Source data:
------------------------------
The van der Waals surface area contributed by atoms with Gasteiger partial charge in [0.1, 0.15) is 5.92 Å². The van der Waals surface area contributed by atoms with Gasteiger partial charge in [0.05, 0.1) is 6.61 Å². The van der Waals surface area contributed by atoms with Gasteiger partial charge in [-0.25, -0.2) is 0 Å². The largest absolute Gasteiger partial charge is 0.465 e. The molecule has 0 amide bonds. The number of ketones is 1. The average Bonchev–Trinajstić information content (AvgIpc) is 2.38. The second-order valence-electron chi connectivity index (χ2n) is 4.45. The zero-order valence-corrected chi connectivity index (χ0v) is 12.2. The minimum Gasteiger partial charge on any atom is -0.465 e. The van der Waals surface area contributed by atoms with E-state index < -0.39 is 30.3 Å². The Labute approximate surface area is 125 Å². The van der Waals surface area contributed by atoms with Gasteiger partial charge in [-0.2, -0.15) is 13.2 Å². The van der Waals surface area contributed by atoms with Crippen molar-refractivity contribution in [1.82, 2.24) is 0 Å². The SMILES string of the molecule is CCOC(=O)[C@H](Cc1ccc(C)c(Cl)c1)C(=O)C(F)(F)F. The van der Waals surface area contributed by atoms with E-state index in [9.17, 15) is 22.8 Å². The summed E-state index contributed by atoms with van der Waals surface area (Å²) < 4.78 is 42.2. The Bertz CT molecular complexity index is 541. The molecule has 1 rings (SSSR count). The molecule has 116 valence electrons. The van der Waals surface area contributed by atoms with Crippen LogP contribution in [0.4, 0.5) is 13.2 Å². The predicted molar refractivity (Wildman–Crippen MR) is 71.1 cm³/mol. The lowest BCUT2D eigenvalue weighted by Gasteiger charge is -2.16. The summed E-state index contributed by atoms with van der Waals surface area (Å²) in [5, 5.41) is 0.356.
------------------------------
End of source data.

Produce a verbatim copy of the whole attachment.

The van der Waals surface area contributed by atoms with Gasteiger partial charge in [0.1, 0.15) is 5.92 Å². The van der Waals surface area contributed by atoms with Gasteiger partial charge in [0.05, 0.1) is 6.61 Å². The van der Waals surface area contributed by atoms with Gasteiger partial charge in [-0.25, -0.2) is 0 Å². The largest absolute Gasteiger partial charge is 0.465 e. The molecule has 0 amide bonds. The number of ketones is 1. The average Bonchev–Trinajstić information content (AvgIpc) is 2.38. The second-order valence-electron chi connectivity index (χ2n) is 4.45. The zero-order valence-corrected chi connectivity index (χ0v) is 12.2. The minimum Gasteiger partial charge on any atom is -0.465 e. The van der Waals surface area contributed by atoms with E-state index < -0.39 is 30.3 Å². The Labute approximate surface area is 125 Å². The van der Waals surface area contributed by atoms with Gasteiger partial charge in [-0.2, -0.15) is 13.2 Å². The van der Waals surface area contributed by atoms with Crippen molar-refractivity contribution in [1.82, 2.24) is 0 Å². The SMILES string of the molecule is CCOC(=O)[C@H](Cc1ccc(C)c(Cl)c1)C(=O)C(F)(F)F. The van der Waals surface area contributed by atoms with E-state index in [9.17, 15) is 22.8 Å². The summed E-state index contributed by atoms with van der Waals surface area (Å²) < 4.78 is 42.2. The Bertz CT molecular complexity index is 541. The molecule has 1 rings (SSSR count). The molecule has 116 valence electrons. The van der Waals surface area contributed by atoms with Crippen LogP contribution in [0.4, 0.5) is 13.2 Å². The predicted molar refractivity (Wildman–Crippen MR) is 71.1 cm³/mol. The lowest BCUT2D eigenvalue weighted by Gasteiger charge is -2.16. The summed E-state index contributed by atoms with van der Waals surface area (Å²) in [5, 5.41) is 0.356.